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The Political Economy of Quantitative Easing

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asymptotix bataviaWhy a Monetary Stimulus was Insufficient this time around

It's a well worn phrase but a profound idea that no matter how clever or high performance your forecasting system; you never see a turning point in an economic time series until it's behind you.

THE PAST AS A MODEL OF THE PRESENT AND FUTURE

Seeing the turning point behind you clearly is fundamental to understanding what's going to happen next. Niall[1] Ferguson's perspective is that one cannot understand current and future economic systems and their potential behaviour unless one understands how similar historic 'configurations' behaved in the past. You need to know the flow of history well enough to be able to locate a set of events in the past which can serve as blueprint for what is happening now. So that when you see a turning point some months behind, you can compare how the curve moved forward in the comparative period which you select. Thus you have a benchmark in the past to predict events from the here and now; such a methodology pertains so long as general similarities in basic conditions can be assumed to exist in the past and the now; what is referred in the dismal science as "ceteris paribus"[2]. But you need to select the appropriately analogous time period so that if the c-p assumption holds then events should unfold from the present on a trajectory similar to that which they observed in the past. I tried to use this technique recently to discuss how the Monetary Stimulus policies of the US, UK and Europe might unfold in a discussion paper called Quantitative Easing and the Yield on the Ten Year Gilt: As we have seen in the first half of 2011, things didn't quite work out that way and this paper is an attempt to explain why not.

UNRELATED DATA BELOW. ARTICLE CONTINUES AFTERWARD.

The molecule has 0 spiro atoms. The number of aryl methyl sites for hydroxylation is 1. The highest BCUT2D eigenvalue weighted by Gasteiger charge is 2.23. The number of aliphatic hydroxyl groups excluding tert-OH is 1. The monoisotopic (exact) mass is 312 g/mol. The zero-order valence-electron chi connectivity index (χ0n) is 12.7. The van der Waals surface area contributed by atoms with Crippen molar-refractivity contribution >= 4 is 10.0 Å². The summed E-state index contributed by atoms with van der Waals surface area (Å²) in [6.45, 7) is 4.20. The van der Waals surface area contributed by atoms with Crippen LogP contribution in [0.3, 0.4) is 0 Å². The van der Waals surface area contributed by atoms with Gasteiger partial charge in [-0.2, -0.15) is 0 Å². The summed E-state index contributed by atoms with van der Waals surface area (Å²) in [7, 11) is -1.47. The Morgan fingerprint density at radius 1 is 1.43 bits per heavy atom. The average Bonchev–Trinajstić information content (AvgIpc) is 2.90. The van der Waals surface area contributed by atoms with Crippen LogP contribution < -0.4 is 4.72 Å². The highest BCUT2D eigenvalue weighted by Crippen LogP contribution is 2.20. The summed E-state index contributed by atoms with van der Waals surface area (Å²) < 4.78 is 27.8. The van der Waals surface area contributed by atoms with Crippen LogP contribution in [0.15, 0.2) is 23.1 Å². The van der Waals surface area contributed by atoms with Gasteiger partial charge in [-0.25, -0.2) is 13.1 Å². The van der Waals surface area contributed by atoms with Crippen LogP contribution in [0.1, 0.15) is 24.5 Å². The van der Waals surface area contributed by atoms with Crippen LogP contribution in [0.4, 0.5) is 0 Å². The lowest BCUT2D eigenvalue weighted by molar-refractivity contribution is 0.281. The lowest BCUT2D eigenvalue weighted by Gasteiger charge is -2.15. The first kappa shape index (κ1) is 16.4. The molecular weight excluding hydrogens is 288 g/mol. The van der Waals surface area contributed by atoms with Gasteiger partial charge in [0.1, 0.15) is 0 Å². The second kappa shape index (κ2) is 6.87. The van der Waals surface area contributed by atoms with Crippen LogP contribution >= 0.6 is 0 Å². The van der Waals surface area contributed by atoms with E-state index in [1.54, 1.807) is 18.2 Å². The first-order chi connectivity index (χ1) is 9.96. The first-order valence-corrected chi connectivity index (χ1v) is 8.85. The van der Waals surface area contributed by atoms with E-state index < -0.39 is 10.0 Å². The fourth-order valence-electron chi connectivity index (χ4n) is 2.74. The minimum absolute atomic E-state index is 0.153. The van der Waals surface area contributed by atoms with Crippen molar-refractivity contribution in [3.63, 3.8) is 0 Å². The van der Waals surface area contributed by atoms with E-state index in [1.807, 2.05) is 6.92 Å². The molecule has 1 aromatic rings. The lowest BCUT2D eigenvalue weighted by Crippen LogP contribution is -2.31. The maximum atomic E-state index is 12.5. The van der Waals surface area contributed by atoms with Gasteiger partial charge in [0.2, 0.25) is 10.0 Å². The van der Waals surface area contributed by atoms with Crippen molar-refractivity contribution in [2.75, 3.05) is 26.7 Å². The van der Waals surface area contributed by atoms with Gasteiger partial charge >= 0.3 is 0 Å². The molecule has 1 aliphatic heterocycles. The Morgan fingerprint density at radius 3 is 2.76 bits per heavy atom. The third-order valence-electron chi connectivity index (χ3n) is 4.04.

CONSTERNATION: FAILURE OF QE

Recently the Great Depression has been compared to what is happening now, the work out of the Great Financial Crash of 2007[3] (#gfc07, if you prefer) and if you believe that period is sufficiently similar then Ben Bernanke being the world's foremost expert on that period[4] is the right man to be running the Federal Reserve. But as you all know it's all about discrimination of the similarity and thus it's the differences between the comparative period and the current which allow you to first explain and then possibly forecast what is going to happen next; this time around.

The Federal Reserve is causing consternation to practitioners in US capital markets right now. It doesn't do that very often; it's the ECB which is expert at confusing commentators and investors. The indecision from the Fed over whether another round of QE[5] will be expedited is the cause of consternation. Indeed it may be the case that what we get in the US (more out of desperation than rationality) is QE by stealth; accommodative QE in the US; simply because pulling on any kind of fiscal lever is just politically impossible right now; i.e. QE & variants of it are the only show in town. Europe is in a similar place but QE has halted there, the issues around the independence of the Central Bank being crucial to that decision; QE has ceased in the UK, simply because the British government has run out of cash & an illiquid Bank of England looks not impossible in the medium term. George Osborne is the Prince of the Right Wing globally since his policy is to expedite the desperate measure of Fiscal Austerity on the basis that abandoning the bulk of the UK population to an unsupported jungle will engender the animal spirits of the invisible hand and thus "magic up" some voodoo of economic activity driven by desperation. Riots on the streets are more likely, fencing off Stoke on Trent the more plausible scenario, if you ask me!